Washington went dry before the rest of the nation. Booze was restricted by 1916. During World War I, the government would not allow alcohol sales within 10 miles of a military installation, and Seattle had a number of those, like Fort Lawton.
In 1919, national prohibition went into effect and lasted until 1933. Saloons shut down, breweries closed or, like distilleries during the recent pandemic that turned to making hand sanitizer, they began making nonalcoholic products like grape juice or soda pop.
But Seattle’s thirst would not remain unquenched. The large population of men, gambling joints and a sex trade was fueled by loggers, fishermen, miners, sailors, sawmill workers and others. Bribes to members of a long-corrupt police department helped lubricate a system that allowed illegal booze to flow. Some cops were even part of organized bootlegging gangs.
The underground economy wasn’t just for the rich who drank in their private clubs. It flourished in places like Pioneer Square, Japantown, Chinatown and Jackson Street, long-standing places where many Seattleites went to sin. And it fed entrepreneurs who took not to risky smuggling, but to making moonshine on a grand scale for different markets with their own hidden stills and breweries.
It should also be said that some scholars believe that Prohibition was largely a movement of the white, Protestant middle class to control the working class, immigrants and people of color — especially in growing urban areas.
One flourishing moonshine sector catered to the Japanese community, where illicit sake was sold to quench the thirst of towns with large Japanese populations, including Seattle, Tacoma, Vancouver, British Columbia, and Spokane.
In his landmark book on the first generation of Japanese in the Northwest — Issei — author Kazuo Ito talked about Japantown’s gambling clubs, like the Toyo. “Wherever there were Issei, there were sake, women and gambling,” he wrote. Clubs like the Toyo paid a price to the police to stay open — about $1,000 a month! That’s a lot in 1920s dollars.
For that generation, sake was not only a traditional drink for Shinto rituals or special occasions, but it was the beverage of choice for social recreation, especially among the abundance of “cannery boys and sawmill workers” who were encouraged to drink and gamble on payday, Ito writes. The greatest number of Japanese in Seattle at that time were employed as laborers.
Sake is called wine but is actually brewed from specially milled white rice and transformed with a fungus called koji, which is also used in making staples like miso and soy sauce. By Prohibition, California had a thriving commercial rice-growing industry in the Sacramento Valley. In other words, sake ingredients were readily available.
In addition, a hard liquor called shochu could also be distilled from sake ingredients to which other things, like sweet potatoes or barley, could be added. Such a drink was sometimes referred to as “Japanese whiskey.”
The process of sake brewing can be elaborate, with many steps. Illegal sake was often made in outlying rural areas, away from the prying eyes of the city’s “dry squad” — officers who raided with axes and smashed and confiscated what they found. Federal agents and local sheriffs stepped in to stop sake at these sources and make arrests.
Some operations were large. In 1918, the feds busted a “rice whiskey” operation between the Washelli cemetery and Edmonds that was “the largest ever discovered” in the area. Confiscated were an elaborate still, 3,000 pounds of rice and laundry and garbage containers designed to conceal the booze in a delivery truck.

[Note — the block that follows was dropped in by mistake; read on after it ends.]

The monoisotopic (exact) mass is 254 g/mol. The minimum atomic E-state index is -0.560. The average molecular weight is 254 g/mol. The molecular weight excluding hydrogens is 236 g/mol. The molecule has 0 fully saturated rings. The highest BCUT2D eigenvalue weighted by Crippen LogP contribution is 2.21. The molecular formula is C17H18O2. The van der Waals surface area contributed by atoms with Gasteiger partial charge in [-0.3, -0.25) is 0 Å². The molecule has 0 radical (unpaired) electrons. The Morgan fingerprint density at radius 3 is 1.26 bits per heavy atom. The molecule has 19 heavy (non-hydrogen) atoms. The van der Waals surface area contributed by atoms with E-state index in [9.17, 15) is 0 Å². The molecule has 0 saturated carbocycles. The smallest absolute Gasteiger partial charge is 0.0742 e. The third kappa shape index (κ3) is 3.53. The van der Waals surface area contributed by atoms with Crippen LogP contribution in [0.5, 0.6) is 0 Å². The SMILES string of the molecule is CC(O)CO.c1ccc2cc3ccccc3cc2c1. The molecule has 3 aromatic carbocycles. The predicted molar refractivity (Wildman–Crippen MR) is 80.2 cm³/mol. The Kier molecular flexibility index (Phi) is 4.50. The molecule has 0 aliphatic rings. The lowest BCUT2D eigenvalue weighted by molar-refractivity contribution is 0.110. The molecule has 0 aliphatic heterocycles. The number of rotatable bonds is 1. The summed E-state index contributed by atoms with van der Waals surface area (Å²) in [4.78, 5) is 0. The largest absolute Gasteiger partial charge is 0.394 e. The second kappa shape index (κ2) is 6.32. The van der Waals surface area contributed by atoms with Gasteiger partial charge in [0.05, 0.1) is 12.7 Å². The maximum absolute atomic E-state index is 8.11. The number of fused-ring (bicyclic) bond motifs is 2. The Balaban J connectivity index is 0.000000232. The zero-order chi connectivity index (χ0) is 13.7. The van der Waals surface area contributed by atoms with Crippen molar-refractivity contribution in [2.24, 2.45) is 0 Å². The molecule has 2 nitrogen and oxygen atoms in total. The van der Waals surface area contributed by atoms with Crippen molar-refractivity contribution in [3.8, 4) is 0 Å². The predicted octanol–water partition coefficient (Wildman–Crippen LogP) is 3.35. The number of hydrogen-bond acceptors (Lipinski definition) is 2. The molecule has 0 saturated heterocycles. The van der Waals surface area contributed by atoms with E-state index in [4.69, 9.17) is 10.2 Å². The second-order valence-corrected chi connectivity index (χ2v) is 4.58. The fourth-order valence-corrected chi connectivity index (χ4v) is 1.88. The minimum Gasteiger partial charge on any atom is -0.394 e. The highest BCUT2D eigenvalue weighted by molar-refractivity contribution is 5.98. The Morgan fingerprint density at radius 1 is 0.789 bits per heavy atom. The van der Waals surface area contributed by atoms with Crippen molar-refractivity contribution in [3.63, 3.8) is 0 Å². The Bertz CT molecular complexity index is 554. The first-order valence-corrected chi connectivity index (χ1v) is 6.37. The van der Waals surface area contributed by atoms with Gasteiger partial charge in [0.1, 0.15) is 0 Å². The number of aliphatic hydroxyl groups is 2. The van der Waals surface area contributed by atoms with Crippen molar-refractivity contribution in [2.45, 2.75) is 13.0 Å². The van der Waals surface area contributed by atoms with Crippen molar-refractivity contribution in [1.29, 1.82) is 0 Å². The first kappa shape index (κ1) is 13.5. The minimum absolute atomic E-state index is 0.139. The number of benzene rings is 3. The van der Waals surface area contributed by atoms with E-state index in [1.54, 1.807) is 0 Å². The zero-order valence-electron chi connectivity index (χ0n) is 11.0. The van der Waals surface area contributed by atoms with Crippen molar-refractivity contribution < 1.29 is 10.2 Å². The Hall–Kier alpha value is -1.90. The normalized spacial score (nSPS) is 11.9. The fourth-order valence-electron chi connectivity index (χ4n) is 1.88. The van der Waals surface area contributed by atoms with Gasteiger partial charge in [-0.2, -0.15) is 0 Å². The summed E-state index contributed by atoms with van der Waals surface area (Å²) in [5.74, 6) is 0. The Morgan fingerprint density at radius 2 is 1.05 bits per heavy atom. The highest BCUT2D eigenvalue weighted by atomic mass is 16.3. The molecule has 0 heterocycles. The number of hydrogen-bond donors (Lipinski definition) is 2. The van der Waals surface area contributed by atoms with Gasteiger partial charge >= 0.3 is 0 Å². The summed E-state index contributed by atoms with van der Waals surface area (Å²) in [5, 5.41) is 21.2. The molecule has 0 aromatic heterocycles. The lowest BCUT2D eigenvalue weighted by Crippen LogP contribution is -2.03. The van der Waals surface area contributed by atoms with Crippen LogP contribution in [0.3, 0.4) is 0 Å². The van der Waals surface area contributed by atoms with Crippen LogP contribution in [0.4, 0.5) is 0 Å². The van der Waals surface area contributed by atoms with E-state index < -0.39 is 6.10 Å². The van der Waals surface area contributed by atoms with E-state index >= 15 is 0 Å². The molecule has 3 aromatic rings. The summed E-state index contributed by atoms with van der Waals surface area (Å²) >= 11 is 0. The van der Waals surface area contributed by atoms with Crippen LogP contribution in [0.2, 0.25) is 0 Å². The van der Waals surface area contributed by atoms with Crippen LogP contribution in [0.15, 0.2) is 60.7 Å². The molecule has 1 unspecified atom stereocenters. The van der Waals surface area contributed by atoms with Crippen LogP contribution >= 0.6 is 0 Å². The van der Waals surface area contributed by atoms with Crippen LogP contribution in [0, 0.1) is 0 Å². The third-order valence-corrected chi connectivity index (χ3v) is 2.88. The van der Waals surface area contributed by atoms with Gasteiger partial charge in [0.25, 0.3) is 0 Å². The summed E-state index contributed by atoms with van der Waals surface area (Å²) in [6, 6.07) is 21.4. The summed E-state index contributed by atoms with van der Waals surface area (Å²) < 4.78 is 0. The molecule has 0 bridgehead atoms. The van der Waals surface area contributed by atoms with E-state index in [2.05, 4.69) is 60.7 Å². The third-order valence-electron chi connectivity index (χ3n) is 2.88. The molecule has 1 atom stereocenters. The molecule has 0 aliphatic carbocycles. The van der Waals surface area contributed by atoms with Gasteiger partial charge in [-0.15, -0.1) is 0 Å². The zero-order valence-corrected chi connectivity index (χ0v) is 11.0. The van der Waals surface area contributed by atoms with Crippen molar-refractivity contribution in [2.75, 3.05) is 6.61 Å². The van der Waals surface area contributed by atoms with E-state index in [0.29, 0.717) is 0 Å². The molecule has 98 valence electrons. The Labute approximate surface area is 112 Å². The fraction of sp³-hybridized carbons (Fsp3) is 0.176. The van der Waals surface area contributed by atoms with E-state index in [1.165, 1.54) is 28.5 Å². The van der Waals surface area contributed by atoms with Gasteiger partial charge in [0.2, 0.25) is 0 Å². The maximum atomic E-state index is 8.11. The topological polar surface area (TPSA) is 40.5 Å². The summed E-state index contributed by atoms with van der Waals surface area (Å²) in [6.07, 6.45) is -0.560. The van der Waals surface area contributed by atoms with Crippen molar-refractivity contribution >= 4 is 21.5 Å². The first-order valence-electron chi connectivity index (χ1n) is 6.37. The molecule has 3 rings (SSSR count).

Another operation, in Milton in Pierce County, was also said to be big. It was hidden in the woods and manned by four Japanese men. Fifteen large vats with a capacity of 4,500 gallons of sake were taken, along with tons of rice and corn.
A raid by “Seattle dry squadders” In 1919 at a Ravenna truck garden resulted in the arrests of four Japanese men with a 500-gallon mash tub and bottles labeled “grape juice.” The moonshiners were taken to the city jail.
Four hundred gallons of sake was seized or destroyed in a bust south of Georgetown on McKinley Hill. The local sheriff was amazed at the scale, saying “I have wondered a long time where so much sake came from.”
The breweries and stills had to be hidden, but so too their points of distribution. In Seattle’s International District a bust at Fifth and Maynard avenues resulted in the seizure of 2,000 gallons of sake and “rice whiskey,” but one man escaped through a secret underground passage.
A café at Fifth Avenue and Main Street was found to have a hidden sake stash under its garbage cans. And how about this? A rooming house on King Street had attached its sink’s faucet to two 20-gallon copper vats of moonshine and sake. Hot and cold running booze! It was detected because the landlady had left the faucet on when police raided.
Seattle celebrated when Prohibition ended. But some people had to reacquaint themselves with beverages. Ito quotes a Japanese café owner saying the demand for beer after repeal of Prohibition was intense at the Jackson Café in the International District’s Bush Hotel. Desperate customers drank it even though it was warm, too foamy and flat to taste. “To look back on it,” he said, “both seller and customer … had forgotten the taste of beer.” They certainly weren’t picky, as happy days were there again.
Despite Prohibition, though, people hadn’t lost their taste for their traditional rice-based beverage. Sake endured as a cultural touchstone. It was even brewed in secret in the barracks of camps where West Coast Japanese Americans were forcibly incarcerated during World War II. It helped to keep spirit and culture alive despite hard times and oppression.